Am I correct in terms of accuracy and precision with my experiment? Watch
Accuracy and Precision
The measuring equipment used in this experiment were a top-pan scale, a stopwatch, a thermometer and a measuring cylinder.
The top-pan scale was used to measure the mass of the spirit burner before and after it was burnt, the mass was recorded in grams to two decimal places to ensure that the recording was precise as possible as it provides a figure closer to the exact value of mass which then provides more accurate data for the calculations. For example with the mass of Methanol, the initial mass of the spirit lamp was recorded as 242.41g and the mass after burning was 241.45g. Meaning that the mass burnt was 0.96g (242.41-241.45g).
The stop watch was used to measure the water being heated over a repeating 30 second interval, the time was recorded to the nearest second as the stop watch went up in units of 0.01s which provided very precise recordings of time that helped to determine when the 30 seconds were reached so the temperature could be taken immediately at that time. Timing was very essential to get an accurate reading of heat as the temperature is constantly rising with time, so the temperature couldn’t have been recorded accurately without the precision of the stopwatch.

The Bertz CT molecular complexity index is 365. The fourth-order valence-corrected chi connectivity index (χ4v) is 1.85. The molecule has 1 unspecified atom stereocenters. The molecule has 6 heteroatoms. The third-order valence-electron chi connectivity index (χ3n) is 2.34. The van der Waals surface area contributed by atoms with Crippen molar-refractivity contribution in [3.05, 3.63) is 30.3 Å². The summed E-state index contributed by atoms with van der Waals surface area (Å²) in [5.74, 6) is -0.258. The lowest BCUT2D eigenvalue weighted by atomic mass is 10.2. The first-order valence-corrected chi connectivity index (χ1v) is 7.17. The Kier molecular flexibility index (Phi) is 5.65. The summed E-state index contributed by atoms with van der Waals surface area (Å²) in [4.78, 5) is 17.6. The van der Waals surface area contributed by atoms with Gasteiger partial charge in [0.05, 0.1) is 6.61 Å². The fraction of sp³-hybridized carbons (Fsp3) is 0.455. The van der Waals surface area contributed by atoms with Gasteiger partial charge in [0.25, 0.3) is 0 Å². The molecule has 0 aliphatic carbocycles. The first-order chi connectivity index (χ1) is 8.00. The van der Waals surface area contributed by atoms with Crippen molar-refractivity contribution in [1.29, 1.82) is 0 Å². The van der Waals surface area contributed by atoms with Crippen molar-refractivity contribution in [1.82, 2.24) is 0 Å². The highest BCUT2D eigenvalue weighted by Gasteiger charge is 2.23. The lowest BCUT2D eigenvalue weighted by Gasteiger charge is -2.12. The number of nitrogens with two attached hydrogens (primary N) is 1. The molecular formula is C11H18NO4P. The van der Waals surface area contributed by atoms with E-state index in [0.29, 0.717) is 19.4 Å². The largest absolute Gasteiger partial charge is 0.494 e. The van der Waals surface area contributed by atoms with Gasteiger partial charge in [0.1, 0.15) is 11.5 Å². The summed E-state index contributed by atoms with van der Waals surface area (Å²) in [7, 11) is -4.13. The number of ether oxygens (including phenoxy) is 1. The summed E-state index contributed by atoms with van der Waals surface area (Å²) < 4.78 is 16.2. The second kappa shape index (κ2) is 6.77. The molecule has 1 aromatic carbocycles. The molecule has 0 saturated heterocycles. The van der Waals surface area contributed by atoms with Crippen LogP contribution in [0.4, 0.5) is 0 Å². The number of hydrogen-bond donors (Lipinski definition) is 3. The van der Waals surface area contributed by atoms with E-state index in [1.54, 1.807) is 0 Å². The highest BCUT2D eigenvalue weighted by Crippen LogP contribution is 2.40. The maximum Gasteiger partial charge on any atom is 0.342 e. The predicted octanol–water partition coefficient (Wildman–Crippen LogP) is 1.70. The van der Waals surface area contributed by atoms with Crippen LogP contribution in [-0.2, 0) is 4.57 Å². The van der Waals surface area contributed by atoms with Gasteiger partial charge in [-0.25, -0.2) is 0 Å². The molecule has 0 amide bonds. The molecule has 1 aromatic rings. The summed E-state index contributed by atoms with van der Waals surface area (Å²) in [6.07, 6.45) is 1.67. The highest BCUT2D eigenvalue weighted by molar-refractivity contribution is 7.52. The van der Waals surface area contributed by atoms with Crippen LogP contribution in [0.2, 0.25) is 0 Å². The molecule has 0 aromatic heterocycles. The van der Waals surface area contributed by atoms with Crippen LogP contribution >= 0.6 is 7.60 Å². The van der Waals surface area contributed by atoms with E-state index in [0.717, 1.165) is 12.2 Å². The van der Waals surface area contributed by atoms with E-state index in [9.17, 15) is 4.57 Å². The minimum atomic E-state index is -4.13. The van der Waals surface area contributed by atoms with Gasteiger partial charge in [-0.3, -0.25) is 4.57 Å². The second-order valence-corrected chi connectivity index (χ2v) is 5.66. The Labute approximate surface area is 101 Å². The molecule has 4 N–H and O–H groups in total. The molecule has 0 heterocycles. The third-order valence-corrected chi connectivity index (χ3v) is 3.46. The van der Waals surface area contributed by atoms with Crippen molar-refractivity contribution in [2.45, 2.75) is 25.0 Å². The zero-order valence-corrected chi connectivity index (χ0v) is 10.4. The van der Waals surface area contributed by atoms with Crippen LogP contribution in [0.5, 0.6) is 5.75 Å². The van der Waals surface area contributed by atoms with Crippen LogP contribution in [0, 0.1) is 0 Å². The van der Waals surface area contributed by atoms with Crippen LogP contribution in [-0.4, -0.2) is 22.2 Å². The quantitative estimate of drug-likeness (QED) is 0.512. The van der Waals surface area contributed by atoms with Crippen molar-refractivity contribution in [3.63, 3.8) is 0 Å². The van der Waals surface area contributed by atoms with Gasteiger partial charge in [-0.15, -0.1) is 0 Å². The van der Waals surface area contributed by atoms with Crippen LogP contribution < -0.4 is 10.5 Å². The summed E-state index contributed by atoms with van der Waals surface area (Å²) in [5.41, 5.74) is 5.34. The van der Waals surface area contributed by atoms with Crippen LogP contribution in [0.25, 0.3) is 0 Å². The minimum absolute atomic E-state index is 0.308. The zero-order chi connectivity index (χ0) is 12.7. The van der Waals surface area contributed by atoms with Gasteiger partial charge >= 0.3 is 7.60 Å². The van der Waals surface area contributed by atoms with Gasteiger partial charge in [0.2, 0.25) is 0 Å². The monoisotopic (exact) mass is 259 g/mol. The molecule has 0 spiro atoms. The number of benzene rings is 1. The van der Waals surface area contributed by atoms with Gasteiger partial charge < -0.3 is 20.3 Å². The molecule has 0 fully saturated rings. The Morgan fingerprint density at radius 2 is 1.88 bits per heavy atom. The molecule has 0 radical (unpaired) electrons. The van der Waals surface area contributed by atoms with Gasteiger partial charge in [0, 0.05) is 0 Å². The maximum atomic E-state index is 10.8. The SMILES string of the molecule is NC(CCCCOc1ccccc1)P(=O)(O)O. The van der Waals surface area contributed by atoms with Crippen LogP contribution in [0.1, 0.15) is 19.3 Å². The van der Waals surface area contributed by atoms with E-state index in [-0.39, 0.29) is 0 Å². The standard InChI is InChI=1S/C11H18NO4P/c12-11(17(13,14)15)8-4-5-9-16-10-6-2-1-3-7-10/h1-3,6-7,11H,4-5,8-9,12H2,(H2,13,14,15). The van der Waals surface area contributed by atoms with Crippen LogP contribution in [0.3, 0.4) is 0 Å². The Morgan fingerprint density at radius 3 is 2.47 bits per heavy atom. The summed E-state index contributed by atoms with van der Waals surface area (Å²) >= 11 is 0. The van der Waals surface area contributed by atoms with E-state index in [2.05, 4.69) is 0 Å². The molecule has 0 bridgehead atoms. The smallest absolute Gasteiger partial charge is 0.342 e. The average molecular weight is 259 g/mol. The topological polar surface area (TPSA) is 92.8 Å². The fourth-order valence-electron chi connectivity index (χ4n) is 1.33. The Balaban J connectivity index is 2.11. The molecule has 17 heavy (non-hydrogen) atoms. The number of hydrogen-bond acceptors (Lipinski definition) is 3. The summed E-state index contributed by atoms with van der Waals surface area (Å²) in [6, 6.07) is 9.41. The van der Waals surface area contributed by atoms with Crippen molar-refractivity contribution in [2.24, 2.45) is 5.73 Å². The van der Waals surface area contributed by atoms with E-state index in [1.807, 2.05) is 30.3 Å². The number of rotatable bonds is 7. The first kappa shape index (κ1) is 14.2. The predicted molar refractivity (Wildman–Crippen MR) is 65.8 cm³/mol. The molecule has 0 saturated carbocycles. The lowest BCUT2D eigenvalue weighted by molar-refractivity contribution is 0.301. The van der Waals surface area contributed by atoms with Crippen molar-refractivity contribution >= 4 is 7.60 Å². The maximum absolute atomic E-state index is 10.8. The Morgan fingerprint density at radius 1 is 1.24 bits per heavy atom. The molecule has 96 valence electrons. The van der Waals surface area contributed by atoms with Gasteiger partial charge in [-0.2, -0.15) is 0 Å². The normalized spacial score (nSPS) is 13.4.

The thermometer went up in units of 0.5˚C which made it very precise when recording the temperature, the readings that were recorded also seemed accurate as there were no fluctuations and each alcohol increased at a steady rate.
The measuring cylinder did not have many divisions on the scale and the scale was not very clear so it was not precise. However since for this experiment we only needed to measure out 100cm3 of water a 100cm3 measuring cylinder was used, it was filled with water until the bottom of the meniscus touched the 100cm3 mark. This made the measurement of the water very accurate.
I'm going to quote in Tank Girl now so she can move your thread to the right place if it's needed.
And as for the time you couldn't have recorded time to a hundredth of a second... Due to human reactions it's probably precise to 1 second at best